Printer Friendly

Chronic mucocutaneous candidiasis: a case report.

INTRODUCTION: Chronic mucocutaneous candidiasis (CMC) is an immune disorder of T-cells characterized by chronic infections with candida involving mucosa, skin and nails. [1] It does not represent a specific disease but rather a presentation of a spectrum of immunologic, endocrinologic and autoimmune diseases. Endocrine dysfunctions are the most common underlying disorder associated with CMC. [2] It is a rare disorder and may become apparent at any time in life but it typically presents before three years of age. [3] CMC is not associated with a high degree of mortality because disseminated invasive candidal infections are rare, however, significant morbidity is associated with persistent skin or mucosal infections, endocrinopathies and other associated autoimmune diseases. We report a case of CMC in a two month old child.

CASE REPORT: A two month old male child was brought to us with a history of persistent erosions and pustules in the perianal area, and over the trunk, oral ulcers and nail changes. Her parents revealed that, when the baby was three days old, he started with some small vesicular lesions and pustular lesions in perianal area which increased in size and turned into erosions within a period of two weeks and lesions were persistent. After one month, patient started developing oral ulcers and swelling of the nail folds of all the digits of both hands. The patient was born out of a non-consanguineous marriage, after full term, by vaginal route, and the birth weight being 3kgs. There is history of vaginal candidiasis to the mother in the ante natal period.

On examination, there were vesicles, micropustules and perleche periorally. Oral thrush were present. Retroauricular erythema and fissures were present. Seborrhea capitis was seen on the occiput. Perianal erythema, erosions and maceration was present. There was yellowish discolouration, sub ungual hyperkeratosis, paronychia and, onycholysis bilaterally in both finger and toe nails. There was no localized or generalized lymhadenopathy. The general physical and systemic examination was normal. Ophthalmological examination was also noncontributory. Complete blood counts, liver function tests and kidney function tests were normal. Chest radiography and ultrasonography of abdomen were normal. Thyroid profile, parathyroid hormones, serum calcium, phosphate, uric acid and serum cortisol level were all within normal range. Scrapings from skin lesions and nail plates were subjected to potassium hydroxide examination and culture on Sabouraud's dextrose agar medium. Candida albicans was isolated from all the three sites. On the basis of history, clinical examination and investigations we made a diagnosis of isolated chronic mucocutaneous candidiasis. The patient was treated with topical clotrimazole and oral flucanazole, the lesions cleared completely in four weeks except nail changes.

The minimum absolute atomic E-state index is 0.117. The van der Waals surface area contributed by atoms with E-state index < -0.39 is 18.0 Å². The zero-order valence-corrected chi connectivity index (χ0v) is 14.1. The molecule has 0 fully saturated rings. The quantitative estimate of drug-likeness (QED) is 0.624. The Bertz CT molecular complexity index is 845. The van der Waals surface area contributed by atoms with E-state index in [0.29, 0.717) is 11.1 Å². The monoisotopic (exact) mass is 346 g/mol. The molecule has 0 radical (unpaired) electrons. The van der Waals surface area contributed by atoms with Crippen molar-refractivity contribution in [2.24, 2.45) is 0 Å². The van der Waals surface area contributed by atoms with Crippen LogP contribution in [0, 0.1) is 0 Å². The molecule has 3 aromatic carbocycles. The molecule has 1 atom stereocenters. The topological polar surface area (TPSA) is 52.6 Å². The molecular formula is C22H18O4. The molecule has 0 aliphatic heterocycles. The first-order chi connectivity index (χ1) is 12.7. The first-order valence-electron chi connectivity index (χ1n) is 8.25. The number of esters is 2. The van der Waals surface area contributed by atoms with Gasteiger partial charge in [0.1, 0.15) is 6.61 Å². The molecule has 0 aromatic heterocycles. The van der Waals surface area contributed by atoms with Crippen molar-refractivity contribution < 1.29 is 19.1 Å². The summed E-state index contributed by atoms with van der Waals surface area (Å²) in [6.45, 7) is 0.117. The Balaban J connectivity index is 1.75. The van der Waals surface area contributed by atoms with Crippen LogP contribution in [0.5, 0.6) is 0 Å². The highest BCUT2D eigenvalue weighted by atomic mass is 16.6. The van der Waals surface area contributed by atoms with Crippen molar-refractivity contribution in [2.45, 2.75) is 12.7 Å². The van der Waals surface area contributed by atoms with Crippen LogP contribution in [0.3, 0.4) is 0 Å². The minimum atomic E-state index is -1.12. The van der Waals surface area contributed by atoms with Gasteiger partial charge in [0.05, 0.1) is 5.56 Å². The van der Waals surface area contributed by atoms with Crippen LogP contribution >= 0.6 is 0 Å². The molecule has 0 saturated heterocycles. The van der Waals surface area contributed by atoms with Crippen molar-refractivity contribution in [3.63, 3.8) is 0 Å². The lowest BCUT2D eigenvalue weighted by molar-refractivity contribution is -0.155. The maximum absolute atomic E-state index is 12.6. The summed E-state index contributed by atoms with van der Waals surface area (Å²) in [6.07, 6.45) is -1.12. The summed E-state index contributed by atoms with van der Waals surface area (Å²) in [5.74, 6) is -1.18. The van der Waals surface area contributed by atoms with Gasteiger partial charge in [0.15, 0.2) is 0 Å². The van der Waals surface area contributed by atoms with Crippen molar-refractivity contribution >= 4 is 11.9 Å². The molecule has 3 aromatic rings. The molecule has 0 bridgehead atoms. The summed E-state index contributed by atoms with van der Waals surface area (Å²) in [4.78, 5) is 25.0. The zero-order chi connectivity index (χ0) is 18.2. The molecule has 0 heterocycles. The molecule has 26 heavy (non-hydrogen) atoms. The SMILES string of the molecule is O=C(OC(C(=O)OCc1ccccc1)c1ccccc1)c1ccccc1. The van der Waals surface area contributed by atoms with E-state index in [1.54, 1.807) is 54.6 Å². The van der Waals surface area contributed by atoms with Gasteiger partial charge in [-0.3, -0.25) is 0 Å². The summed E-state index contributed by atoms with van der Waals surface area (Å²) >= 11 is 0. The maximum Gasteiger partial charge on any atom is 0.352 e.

DISCUSSION: Chronic mucocutaneous candidiasis (CMC) is a rare condition characterized by widespread and persistent infection of skin, mucosa, and nails caused by candida albicans. CMC is associated with defect in cell mediated immunity. Recent studies suggest that there is alteration in production of cytokines in response to candida antigens. These include decreased interleukin-2 and interferon-gamma levels (Th 1 cytokines) and increased interleukin-10 (Th2 cytokines). [4] CMC can be limited to skin and mucosa only or it may be associated with polyendocrinopathy, thymoma and KID (Keratitis, icthyosis, deafness) syndrome. [5] Hypoparathyroidisim and adrenal failure are the most common endocrine abnormalities associated with CMC. [6] Other infections like dermatophytosis, herpes simplex and disseminated mycobacterium avium infection are also reported to coexist with CMC. [7] Gastrointestinal and hematological dysfunctions are sometimes associated with CMC. [7] In our case only skin, mucosa and nails were affected and no systemic involvement was detected. There was no predisposing factor for oral candidiasis in our case. Current therapy for CMC mainly revolves around prolonged use of antifungal agents especially the azole group. [8] Depending upon the underlying immunologic nature of CMC, various treatments like bone marrow and thymus transplantation or transfusion with white blood cells and candida specific antigens have been attempted. [9,10] In our patient, the lesions cleared completely with topical clotrimazole and oral fluconazole 50mg in four weeks.